Friday, May 25, 2012

Special Guests, Diane Ashley and Aaron McCarver

I’m so excited to welcome multi-published authors Diane Ashley and Aaron McCarver to my blog. Not only are they a wonderful writing team but they are wonderful people as well. Thank you both for visiting Literally Lori today.

1.  Most of your readers are familiar with your many Heartsong Historicals but Lily is your first trade paperback book (?). Lily is the first in your Song of the River series. Tell us a little about this story. Lily is the oldest of three sisters. We begin her story in 1859 before the Civil War. This was the heyday for steam-powered riverboats on the Mississippi River. In a bid for independence, Lily purchases a riverboat only to discover that she is a co-owner with a gambler who has his own ideas about how to earn money on their boat.

2. I know you are both passionate about history and making sure the details in your books are accurate. How much research did you have to do before you could start writing? We did research separately and together on all aspects of that time period. Also, we continue researching as we write the story to make sure our facts are correct.

3. Did you find the transition from the smaller books (50,000 words) to the larger ones( 85,000+) challenging? Not at all. In fact, we went over our word count with Lily. Our wonderful editor, Becky Fish, had to remove almost 10,000 words to meet our publisher’s plans for the book. She did a fantastic job.
4. As co-authors who gets to do the plotting and who does the romance and emotional side? We brainstorm together on all of the aspects of our books, so I can’t say that one does one while the other does something else.

5. Is there a portion of the books that you enjoy writing more than others? For example, the action scenes, the romance, the black moment or the part where you type – The End? Diane – I love writing the action scenes. They seem to come together faster for me than other parts. Aaron – I love planning scenes that include a lot of characters like holiday celebrations, balls, and family get-togethers.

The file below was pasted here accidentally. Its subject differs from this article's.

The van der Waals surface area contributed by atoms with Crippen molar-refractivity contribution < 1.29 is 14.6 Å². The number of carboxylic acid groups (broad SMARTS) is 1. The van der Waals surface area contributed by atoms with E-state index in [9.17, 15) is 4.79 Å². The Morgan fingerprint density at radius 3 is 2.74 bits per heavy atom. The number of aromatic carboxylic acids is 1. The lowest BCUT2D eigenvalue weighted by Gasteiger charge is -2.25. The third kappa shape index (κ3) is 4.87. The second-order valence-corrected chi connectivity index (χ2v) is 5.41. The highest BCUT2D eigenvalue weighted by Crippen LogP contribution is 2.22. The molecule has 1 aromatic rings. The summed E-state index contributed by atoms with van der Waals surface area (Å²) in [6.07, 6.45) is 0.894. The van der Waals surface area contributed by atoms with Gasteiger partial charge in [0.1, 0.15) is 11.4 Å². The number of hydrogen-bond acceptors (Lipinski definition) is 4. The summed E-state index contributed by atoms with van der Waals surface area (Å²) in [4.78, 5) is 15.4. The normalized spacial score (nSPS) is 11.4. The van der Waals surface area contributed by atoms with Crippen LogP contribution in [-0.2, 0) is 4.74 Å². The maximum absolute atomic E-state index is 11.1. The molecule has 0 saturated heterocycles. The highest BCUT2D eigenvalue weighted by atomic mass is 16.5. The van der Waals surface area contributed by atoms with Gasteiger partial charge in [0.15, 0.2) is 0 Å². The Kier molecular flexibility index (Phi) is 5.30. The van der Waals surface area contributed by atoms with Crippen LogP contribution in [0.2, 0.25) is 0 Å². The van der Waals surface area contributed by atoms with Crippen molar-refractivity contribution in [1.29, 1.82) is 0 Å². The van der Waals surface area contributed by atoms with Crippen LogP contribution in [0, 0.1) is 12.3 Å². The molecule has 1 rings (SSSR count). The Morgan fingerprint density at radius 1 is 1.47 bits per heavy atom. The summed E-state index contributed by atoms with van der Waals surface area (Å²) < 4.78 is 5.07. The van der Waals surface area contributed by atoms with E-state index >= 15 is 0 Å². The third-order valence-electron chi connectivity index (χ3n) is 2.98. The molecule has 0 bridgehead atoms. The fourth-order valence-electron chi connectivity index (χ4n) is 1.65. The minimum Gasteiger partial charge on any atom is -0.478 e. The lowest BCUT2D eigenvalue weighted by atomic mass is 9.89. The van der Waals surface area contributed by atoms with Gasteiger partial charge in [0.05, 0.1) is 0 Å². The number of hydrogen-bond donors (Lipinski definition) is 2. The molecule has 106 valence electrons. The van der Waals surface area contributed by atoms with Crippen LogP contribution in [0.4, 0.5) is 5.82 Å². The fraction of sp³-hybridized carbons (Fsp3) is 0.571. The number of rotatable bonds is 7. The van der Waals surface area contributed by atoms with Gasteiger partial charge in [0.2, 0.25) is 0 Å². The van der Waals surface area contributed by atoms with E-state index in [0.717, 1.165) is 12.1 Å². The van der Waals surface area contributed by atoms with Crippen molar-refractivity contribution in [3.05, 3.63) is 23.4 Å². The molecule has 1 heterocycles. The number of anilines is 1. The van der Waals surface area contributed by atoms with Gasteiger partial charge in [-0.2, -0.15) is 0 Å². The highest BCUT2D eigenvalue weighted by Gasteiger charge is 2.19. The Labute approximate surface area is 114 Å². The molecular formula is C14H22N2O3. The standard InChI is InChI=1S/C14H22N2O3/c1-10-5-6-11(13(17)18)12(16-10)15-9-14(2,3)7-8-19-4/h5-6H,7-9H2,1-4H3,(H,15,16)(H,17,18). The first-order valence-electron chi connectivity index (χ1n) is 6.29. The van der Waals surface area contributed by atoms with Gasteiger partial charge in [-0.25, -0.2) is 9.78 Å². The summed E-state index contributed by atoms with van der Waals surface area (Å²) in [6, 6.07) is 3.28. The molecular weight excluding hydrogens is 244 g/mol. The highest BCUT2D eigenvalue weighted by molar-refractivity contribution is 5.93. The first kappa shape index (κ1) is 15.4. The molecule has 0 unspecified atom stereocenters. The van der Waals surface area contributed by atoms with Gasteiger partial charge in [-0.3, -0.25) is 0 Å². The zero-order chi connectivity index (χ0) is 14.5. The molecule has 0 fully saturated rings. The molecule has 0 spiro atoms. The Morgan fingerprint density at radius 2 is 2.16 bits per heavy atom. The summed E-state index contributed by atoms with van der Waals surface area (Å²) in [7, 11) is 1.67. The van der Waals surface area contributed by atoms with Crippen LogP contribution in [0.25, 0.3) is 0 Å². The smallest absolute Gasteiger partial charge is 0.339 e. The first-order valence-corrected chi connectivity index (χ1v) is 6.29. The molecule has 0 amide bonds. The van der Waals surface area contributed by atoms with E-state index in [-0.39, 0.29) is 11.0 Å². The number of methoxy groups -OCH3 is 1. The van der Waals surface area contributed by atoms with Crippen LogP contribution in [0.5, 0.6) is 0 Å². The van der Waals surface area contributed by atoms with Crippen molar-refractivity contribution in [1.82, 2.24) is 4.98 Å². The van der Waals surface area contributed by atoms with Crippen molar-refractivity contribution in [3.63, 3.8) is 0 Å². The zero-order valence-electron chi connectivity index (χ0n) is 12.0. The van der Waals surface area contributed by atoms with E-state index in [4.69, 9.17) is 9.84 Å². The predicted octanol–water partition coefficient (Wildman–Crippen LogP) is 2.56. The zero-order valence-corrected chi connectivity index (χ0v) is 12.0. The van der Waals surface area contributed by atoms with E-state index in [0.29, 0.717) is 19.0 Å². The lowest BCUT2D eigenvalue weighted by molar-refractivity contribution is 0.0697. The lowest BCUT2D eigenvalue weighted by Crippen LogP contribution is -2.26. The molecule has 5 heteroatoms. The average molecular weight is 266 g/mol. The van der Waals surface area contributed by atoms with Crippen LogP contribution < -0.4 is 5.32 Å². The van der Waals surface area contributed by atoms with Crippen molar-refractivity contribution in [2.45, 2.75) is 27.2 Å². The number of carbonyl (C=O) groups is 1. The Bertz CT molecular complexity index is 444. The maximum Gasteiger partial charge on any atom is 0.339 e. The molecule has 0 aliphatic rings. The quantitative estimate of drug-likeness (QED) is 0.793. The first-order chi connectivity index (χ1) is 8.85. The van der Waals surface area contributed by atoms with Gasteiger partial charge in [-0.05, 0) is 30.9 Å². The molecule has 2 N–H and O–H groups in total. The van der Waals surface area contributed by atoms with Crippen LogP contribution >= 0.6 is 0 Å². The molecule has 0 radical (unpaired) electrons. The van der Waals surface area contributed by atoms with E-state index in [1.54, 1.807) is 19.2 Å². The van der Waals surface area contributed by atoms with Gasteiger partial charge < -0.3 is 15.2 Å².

6. Struggling writers are always looking for encouragement. What advice would you give them? Diane - You can only fail if you quit. I know (from personal experience) about rejections and writing things that will never see the light of day, but if you can look at this as a journey rather than a destination, you have begun to succeed. Aaron – What Diane said is so true, perseverance is one of the most important tools a writer must have. Also, attend writers’ conferences to get the chances to meet with agents and editors.

7. Can you tell us how your individual faith journeys have helped you along your writing path? Diane - I believe God planted in me the desire to write and has been guiding my footsteps along the way. Of course, I find that easier to see as I look back than it is as I take each step. I trust that He is still guiding me and will until that day when He takes me home. Aaron – I dreamed of being a writer when I was very young, as I have always loved books. I later realized that dream was based on selfishness as I mainly wanted to see my name on a book. As I grew older, and grew in my faith, God led me to Christian fiction and showed me how my childhood dream could be used be Him to minister to others.

Thank you so much Aaron and Diane for visiting and sharing your experiences. We look forward to Lily and the other books in the series.

Thursday, May 10, 2012

Edits Oh My

I recently completed the edits for my upcoming book, Beautiful Dreamer. It wasn’t my first edit, but it’s been a long time since my last one. These edits were actually very easy and painless and the editor was very kind and gracious. Whew. What a relief. Edits can be daunting and frustrating especially when the editor doesn’t seem to “get” your book. You work hard to make sure you’ve put the necessary background information, an explanation of the characters motivation, the reasons for certain behavior and actions, but now someone is telling you they don’t make sense or they’re not clear or sometimes, downright wrong.
            I had an editor tell me to change “cut the muster” which is correct, to “cut the mustard” because that’s what most readers thought it was. Eek.
            So what do you do? Go with the flow. No one ever wrote me about the “muster/mustard thing so in the end I guess it didn’t make a big difference. On the other side, my acceptance of the editor’s suggestion earned me an “easy to work with” notation in her files. A win/win situation.
            I’m not good with the grammar side of things so I normally bow to the editors skill in that area. Small changes in sentence structure, repetitive phrases and the like, I accept the suggestions offered. This time I only stood my ground on one issue but I’m not sure I’ll win out. We’ll see when the book is released if the city is spelled St. Augustine (my choice) or Saint Augustine (editors choice).
            In the long run it probably doesn’t matter. What matters is my book will be out there and God willing will touch someone’s life in a positive way no matter how St. Augustine is spelled. That’s the ultimate goal after all.